Shaving is not easy sans glasses. All you see of yourself in the mirror is a soft, fuzzy face. All it took to maintain the messy but clean look was running an electric trimmer over my face and then putting my glasses back on to pay attention to the upper cheeks, beneath the chin, and around the neck with a razor. I’ve always thought that wielding a shaving razor around your face could be hazardous so I use a 90 degree pivot head disposable four blade cartridge razor; something that would turns and doesn’t damage the skin.
When I did community theatre none of the characters I played wore glasses. I would wear glasses during rehearsals, run through, and tech week, but starting opening night my glasses stayed in the dressing room. For the run of the play fellow cast members would display strange nervous mannerisms, rituals and behaviours, or just withdraw and stay silent waiting for their cue to walk out on stage for their first entrance. I didn’t have to deal with crippling stage fright, or worry about being less than perfect, because I couldn’t see anyone or anything. All I saw on stage were fuzzy blobs. And the audience was a sea of soft fuzzy blobs.
Whenever I went to the ophthalmologist the large E on the top of their Snellen eye chart was a soft fuzzy smudge. As the associate asked phoropter questions, the smudges slowly focused into letters of the alphabet.
Can you please read the first line
p …… e …… d
Which is better one or two
Which is better one or two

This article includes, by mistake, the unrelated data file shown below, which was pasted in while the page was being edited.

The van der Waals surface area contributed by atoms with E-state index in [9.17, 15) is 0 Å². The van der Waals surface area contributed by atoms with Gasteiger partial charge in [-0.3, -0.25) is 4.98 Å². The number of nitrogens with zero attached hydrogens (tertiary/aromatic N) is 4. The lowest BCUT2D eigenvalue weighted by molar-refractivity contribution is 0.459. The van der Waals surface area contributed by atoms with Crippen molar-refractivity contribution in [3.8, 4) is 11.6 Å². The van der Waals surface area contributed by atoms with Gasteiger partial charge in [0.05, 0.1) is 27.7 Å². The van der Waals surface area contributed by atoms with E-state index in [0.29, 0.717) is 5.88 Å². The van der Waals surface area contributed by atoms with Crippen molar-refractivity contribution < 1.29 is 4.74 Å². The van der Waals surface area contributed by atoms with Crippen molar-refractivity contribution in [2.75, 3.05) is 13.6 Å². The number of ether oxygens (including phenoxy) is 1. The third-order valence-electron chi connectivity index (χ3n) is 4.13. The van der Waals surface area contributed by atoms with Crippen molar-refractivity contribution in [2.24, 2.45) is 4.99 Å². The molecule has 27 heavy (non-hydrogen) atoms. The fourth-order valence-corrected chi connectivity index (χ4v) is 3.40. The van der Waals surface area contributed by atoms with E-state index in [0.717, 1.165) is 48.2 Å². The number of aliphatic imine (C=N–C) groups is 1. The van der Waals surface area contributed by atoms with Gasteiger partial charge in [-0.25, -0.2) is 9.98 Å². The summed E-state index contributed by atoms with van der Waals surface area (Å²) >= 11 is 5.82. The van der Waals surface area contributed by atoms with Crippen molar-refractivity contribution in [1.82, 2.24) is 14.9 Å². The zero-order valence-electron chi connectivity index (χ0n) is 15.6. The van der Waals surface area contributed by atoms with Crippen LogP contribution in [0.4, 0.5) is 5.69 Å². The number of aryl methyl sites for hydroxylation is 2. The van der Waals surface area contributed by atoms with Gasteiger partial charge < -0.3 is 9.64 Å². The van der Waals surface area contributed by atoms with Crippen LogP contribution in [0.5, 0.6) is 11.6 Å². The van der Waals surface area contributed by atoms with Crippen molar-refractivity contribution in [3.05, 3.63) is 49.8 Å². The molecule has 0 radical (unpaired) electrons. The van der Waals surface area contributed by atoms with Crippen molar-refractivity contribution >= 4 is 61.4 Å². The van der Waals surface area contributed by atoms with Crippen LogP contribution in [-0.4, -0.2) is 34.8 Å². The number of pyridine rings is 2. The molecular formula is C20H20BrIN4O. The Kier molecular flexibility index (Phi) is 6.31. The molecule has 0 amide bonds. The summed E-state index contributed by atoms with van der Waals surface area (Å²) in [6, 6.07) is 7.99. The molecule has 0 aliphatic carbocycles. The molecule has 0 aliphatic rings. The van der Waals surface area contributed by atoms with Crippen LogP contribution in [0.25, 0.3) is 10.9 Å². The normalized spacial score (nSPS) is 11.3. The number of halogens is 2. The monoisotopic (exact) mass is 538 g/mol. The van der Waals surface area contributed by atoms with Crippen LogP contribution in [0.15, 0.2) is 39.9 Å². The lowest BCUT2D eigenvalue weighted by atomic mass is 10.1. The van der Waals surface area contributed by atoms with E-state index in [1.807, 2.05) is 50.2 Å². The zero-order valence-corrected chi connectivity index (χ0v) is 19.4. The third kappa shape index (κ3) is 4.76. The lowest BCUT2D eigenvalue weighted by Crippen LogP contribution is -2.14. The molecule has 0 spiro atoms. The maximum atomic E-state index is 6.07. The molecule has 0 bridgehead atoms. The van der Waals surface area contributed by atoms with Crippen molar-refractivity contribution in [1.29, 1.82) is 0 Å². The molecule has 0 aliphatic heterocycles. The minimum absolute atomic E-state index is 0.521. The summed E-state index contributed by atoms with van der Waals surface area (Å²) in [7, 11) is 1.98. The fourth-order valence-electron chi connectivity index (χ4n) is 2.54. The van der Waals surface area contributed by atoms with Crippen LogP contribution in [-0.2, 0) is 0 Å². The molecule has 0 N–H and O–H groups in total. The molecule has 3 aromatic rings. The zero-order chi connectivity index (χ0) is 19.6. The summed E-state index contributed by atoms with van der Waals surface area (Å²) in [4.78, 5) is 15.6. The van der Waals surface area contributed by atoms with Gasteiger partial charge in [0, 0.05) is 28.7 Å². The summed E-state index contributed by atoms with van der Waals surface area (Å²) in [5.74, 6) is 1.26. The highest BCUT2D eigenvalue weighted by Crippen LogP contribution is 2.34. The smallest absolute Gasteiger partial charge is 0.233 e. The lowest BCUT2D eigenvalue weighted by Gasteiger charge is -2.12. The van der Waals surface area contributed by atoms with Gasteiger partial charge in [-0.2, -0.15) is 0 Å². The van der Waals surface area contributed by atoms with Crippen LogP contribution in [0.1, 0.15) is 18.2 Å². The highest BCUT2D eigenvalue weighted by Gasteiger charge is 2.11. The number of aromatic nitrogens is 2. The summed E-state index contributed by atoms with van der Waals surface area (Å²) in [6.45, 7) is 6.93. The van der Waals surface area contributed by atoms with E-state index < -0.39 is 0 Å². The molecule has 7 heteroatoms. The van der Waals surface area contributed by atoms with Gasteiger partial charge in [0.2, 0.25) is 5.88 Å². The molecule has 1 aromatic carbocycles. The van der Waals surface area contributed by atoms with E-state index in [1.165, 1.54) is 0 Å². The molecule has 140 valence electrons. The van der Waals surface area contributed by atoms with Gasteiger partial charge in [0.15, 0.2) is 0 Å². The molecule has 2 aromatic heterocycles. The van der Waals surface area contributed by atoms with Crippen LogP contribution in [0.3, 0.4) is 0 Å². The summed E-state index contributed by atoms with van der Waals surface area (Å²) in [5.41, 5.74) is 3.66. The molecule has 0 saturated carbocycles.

Which is better one or two
they about look about the same
Are You Sure ……. One or Two
Two or One
Let’s Try Again ……… One or Two
p …… e…… c …… f …… d
And then it was time for the tonometry test. After my eyes were numbed with a yellow liquid and the tissue in my hand became streaked with yellow liquid I would rest my chin in a plastic chin rest; and look straight ahead and focus to the left of the bright slit of light. The tonometer grew larger as it moved slowly towards touching my eye. Back when, nanna developed glaucoma and cataracts, so my ophthalmologist was monitoring the cataracts that were developing in my eyes; forewarning me that surgery would be part of my future. And then the future became the present; she removed my clouded cataract lenses and replaced them with monofocal synthetic lens designed for distance vision.
A few days after the surgery on one eye I remember opening it when she removed the dressing; I saw colour for the first time since as long as I could remember. And after covering my non corrected eye the E on the top of the Snellen chart was clean and crisp. I spent the rest of the day looking at the colours I had only seen through opaque, frosty, fogged up eyes.
I wear glasses for; reading, cooking, scanning labels on the cans in the grocery aisle shelves, cutting vegetables with a sharp knife, and watching the seat back entertainment when flying. I don’t wear glasses for; daytime driving, reading alarm clocks in the morning, getting out of bed after waking up in a dark hotel room, watching television in bed, finding soap and shampoo just before getting under the shower, walking in the rain, and drinking cups of hot tea or coffee. I wear sunglasses and I’m no longer afraid getting hit in the face with a cricket ball.